Cisco has a number of significant product introductions on tap for 2009 as the company continues to morph from a pure networking player into an overall IT supplier.
Expected next year are internally developed datacentre blade servers; energy efficiency improvements across Cisco's switching portfolio; and a new release of the company's unified communications software for intercompany collaboration.
The product launches are intended to buttress Cisco's strategy to become not just the leading network vendor to corporations and services providers, but to become the leading supplier of overall IT architectures to these constituents.
"The network will enable all forms of communication and IT," said Cisco CEO John Chambers during his keynote address at the company's annual C-Scape analyst conference here last week. "IT is not enabling our strategy, it is our strategy."
Perhaps the most important example of that will be a new Cisco blade server system expected next year. This will take the company into the datacentre compute space, right up against longtime stalwarts - and up to now, Cisco partners - IBM and HP.
Cisco officials interviewed at last week's C-Scape conference would neither confirm nor deny that this system is in development - its code name is "California Server," according to sources - but its impact will be substantial in the market and on its current relationships with compute partners.
"I've seen the product," says Vikram Mehta, CEO of Blade Network Technologies, a supplier of blade server switches to IBM, HP, Dell and others. "I think I know what Cisco's trying to do. Servers are a $60 billion market. And if you're the size of Cisco - [US]$40 billion - you're looking for the next multi-billion dollar market to jump into. There aren't a lot of adjacent markets so they decided to step on their partnerships and take these guys head-on to get a slice of the server action."
Blade, a private company which just announced a record fourth fiscal quarter in terms of Ethernet port shipment growth, believes Cisco's entry into the market will only strengthen the ties Blade has with IBM and HP, Mehta says.
Mehta says there's not much difference between "California" and existing blade servers for datacentres, but there will be a Cisco-specific twist on it to justify its cost and profit margins. Other sources say it is an internally developed system based on Intel x86 processors and a Linux operating system, and it also embeds its recently introduced Nexus 5000 datacentre switches.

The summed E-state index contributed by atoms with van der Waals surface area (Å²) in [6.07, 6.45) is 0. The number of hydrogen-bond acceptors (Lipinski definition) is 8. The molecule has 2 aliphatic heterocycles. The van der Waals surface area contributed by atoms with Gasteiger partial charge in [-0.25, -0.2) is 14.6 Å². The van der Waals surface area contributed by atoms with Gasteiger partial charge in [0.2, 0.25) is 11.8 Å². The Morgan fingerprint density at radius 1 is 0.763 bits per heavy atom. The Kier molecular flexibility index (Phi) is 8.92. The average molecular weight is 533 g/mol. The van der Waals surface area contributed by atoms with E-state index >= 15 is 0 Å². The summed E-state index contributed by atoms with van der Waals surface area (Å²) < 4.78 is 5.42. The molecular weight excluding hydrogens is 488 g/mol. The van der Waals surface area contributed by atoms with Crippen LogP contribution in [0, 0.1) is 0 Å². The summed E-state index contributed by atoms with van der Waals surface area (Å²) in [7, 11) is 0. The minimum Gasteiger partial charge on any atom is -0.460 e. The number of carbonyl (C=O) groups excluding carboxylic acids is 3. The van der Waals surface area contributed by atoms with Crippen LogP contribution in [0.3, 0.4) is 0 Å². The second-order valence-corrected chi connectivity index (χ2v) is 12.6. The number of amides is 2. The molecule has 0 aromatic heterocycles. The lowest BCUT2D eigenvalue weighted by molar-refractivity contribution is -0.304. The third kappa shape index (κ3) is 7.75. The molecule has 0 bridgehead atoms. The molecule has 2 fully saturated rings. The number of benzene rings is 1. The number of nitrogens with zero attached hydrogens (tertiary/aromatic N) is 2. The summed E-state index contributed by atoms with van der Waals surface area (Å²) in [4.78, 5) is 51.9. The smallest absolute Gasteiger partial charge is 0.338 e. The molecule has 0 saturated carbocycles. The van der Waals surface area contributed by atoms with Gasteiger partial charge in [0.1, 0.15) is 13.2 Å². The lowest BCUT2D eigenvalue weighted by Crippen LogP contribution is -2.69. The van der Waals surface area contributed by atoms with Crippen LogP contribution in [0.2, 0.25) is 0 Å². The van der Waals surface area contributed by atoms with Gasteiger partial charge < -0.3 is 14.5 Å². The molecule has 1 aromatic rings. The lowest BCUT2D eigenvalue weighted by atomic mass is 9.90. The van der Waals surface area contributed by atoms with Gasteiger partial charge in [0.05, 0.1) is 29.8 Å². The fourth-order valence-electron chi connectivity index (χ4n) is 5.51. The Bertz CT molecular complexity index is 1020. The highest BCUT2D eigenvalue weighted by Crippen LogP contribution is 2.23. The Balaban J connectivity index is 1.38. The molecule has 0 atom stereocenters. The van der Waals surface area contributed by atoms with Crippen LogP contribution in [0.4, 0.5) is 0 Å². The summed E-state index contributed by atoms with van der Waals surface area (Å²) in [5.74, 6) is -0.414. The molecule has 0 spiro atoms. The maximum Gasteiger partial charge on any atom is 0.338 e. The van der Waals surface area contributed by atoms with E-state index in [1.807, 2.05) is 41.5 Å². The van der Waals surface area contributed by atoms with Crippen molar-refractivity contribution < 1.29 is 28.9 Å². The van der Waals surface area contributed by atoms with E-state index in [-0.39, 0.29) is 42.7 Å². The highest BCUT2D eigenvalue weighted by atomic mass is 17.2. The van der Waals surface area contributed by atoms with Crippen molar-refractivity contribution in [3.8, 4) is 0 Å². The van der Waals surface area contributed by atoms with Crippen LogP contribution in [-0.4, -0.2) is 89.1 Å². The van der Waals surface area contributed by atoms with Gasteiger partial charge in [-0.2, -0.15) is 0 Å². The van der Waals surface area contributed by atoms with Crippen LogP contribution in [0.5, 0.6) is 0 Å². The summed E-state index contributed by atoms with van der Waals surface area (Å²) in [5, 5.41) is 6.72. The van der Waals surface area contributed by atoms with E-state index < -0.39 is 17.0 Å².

In addition, it is expected to support Cisco's unified fabric, which supports multiple data-centre traffic types over a single Ethernet host bus adapter, data-centre automation tools and deep integration with VMware Infrastructure.
Cisco, meanwhile, believes there are areas within the datacentre beyond networking where it can iron out "seams" of technology between servers, switches and storage devices, says John McCool, senior vice president and general manager of Cisco's Datacentre Switching and Services group.
"I can't comment on unannounced product," McCool says about California.
"I would say though that you see with what we've done with the (Nexus) 1000V -- the interesting things now are happening at the seams of technology. Obviously, we represent the networking component. But you have a virtualisation layer that's now emerged in datacentres and you have compute.
"We're very much interested in making the whole environment -- we call it unified computing -- a homogeneous environment by making those seams not look like gaps in IT," McCool says.
Cisco's Nexus 1000V is a software switch that runs on multivendor servers. It takes a virtual machine's (VM) network and security properties with it while the VM is moved around the datacentre.
McCool was philosophical about the potential impact Cisco's datacentre expansion will have on current partners.
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